To celebrate the achievements of 2019 and to welcome all the prospects of 2020, Live Design is conducting 31 Days Of Plots. Every day during the month of December 2019, we will highlight a different lighting design, from across theatre, concert tours, corporate events, and more.
Lighting designer Kaili Story has shared her lighting plots for III. Third, choreographed by Rena Butler and performed by Hubbard Street Dance Chicago and the third installment of three-part series, dance(e)volve, for which Story was shortlisted for a 2019 KOI-USA Award.
"The series explores identity through culture, customs, and self-reflection," says Story. "When I began this journey with Rena, she was in the process of developing all three pieces as they were all performed within three weeks of each other on three different companies and in three different locations. She had not yet choreographed the work, but I told her that I respond very well to words or ideas, and we could build the world together from that. I began by word-banking words Rena would throw at me while passing by in the hallway or while having coffee. I was given words like 'gridlock,' 'migration,' 'desolate,' 'borders,' 'angles,' 'destroying,' and 'rebuild.' I tend to think more in terms of pictures and art, so after hearing these words I started looking for visual images to give us a shared language to help visualize the lighting.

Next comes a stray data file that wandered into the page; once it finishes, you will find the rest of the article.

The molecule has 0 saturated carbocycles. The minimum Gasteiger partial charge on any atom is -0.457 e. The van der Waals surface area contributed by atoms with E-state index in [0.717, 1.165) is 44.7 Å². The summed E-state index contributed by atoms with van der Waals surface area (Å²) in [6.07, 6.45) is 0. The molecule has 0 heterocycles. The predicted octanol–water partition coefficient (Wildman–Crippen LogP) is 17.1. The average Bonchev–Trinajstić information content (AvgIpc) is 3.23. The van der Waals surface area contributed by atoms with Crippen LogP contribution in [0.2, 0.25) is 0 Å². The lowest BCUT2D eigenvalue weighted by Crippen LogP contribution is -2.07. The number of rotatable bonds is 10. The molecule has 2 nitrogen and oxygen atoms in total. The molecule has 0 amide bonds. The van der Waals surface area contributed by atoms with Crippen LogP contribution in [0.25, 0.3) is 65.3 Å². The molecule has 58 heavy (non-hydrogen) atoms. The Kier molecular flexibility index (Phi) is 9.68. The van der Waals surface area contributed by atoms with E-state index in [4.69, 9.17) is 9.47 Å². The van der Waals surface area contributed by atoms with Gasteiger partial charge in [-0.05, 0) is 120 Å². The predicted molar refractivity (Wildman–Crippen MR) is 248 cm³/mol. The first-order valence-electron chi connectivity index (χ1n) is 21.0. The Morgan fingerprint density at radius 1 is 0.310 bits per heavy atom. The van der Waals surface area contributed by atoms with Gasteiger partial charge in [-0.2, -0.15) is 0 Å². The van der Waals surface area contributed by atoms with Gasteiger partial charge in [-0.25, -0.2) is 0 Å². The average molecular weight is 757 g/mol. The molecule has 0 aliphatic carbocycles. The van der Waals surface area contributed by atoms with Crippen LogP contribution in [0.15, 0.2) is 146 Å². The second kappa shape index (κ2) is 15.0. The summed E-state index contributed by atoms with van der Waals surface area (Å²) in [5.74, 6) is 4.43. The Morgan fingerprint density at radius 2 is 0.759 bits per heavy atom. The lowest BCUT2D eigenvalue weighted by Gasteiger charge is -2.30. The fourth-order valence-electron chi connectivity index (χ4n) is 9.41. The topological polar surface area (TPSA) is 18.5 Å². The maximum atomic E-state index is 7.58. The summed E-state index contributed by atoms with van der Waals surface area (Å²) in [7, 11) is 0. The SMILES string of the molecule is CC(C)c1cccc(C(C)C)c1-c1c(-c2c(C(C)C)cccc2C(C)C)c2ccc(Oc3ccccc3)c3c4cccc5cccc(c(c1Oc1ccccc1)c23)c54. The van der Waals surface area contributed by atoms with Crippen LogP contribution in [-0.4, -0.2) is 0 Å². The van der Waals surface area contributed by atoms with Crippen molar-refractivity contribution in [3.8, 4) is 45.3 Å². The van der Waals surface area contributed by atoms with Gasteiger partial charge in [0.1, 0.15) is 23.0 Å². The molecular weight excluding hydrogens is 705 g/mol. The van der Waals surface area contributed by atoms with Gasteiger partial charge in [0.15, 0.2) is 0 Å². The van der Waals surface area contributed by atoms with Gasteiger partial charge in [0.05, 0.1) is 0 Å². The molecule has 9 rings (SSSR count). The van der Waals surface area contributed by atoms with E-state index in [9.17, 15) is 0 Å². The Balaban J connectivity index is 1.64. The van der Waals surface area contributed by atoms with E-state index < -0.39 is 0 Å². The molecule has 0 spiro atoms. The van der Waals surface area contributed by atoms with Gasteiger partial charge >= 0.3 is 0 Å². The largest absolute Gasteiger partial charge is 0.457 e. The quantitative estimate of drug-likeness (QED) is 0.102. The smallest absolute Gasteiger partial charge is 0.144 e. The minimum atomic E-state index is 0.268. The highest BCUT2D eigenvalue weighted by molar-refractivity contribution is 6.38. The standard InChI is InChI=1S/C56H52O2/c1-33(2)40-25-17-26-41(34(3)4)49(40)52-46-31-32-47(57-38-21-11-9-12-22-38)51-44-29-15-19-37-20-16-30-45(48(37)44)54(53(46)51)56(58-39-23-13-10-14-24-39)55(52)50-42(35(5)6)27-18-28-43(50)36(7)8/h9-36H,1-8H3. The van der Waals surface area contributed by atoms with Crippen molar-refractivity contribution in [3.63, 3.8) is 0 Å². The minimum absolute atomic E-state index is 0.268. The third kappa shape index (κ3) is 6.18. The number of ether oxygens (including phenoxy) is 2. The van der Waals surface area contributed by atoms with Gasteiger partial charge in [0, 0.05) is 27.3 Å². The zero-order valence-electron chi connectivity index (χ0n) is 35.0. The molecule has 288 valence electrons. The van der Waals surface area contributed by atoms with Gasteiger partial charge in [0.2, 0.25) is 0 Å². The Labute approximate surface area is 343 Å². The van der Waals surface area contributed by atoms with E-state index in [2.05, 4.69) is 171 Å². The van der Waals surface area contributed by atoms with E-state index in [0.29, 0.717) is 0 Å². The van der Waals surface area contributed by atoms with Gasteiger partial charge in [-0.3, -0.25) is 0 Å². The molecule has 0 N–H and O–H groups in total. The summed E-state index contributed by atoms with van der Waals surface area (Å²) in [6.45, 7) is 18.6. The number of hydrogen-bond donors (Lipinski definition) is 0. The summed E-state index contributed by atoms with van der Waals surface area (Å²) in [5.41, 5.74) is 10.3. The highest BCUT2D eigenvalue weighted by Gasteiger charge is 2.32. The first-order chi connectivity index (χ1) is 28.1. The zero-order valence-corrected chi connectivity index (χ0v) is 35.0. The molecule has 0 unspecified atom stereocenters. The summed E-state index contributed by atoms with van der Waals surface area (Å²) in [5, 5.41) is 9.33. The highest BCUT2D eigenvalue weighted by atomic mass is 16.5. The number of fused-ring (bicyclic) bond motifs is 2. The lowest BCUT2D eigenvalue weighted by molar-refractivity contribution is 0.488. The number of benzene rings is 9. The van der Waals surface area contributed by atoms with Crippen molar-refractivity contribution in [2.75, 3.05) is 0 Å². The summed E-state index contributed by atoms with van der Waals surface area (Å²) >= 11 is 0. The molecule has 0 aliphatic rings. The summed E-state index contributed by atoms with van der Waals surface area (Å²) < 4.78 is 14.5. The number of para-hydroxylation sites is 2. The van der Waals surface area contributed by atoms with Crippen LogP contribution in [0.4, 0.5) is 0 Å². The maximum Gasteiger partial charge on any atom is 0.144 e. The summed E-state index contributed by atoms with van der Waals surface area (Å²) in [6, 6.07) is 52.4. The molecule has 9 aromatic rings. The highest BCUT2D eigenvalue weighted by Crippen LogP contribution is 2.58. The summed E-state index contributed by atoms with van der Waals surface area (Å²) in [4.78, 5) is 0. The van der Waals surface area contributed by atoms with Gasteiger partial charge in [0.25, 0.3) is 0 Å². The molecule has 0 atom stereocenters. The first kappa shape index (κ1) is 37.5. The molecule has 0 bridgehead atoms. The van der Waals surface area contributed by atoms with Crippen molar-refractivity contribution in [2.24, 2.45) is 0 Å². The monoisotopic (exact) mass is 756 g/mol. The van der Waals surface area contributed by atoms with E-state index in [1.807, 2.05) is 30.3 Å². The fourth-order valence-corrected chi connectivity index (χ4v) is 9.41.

"This led to Rena finding a quote by Rumi in which she shared with me, 'Study me as much as you like, you will never know me, for I differ a hundred ways from what you see me to be. Put yourself behind my eyes, and see me as I see myself, for I have chosen to dwell in a place you cannot see.' This quote provided more depth for us and led to further discussions about identity and the way your perception of you differs from someone else’s perception of you. It was important to us to create an environment where many different personalities could shine, a space that felt both urban and vast. Rena still had not choreographed the piece, but we had formed a structure and knew that there would be this defining moment in the middle of the piece, a point of no return where our lives in stasis would shift and alter our point of view of the world from that point onwards. We called this 'the explosion.' It wasn’t until this moment that we felt color should seep into the world."
KOI-USA Theatre judge Clifton Taylor said of her work: “The lighting was fresh and contemporary, and the visual language was crisp and clear. The ideas supported the choreographic work and came together to create an overall sense of place that remained compelling through the entire work.”
Check out other plots from the 31 Days here, and stay tuned for more over the next 7 days.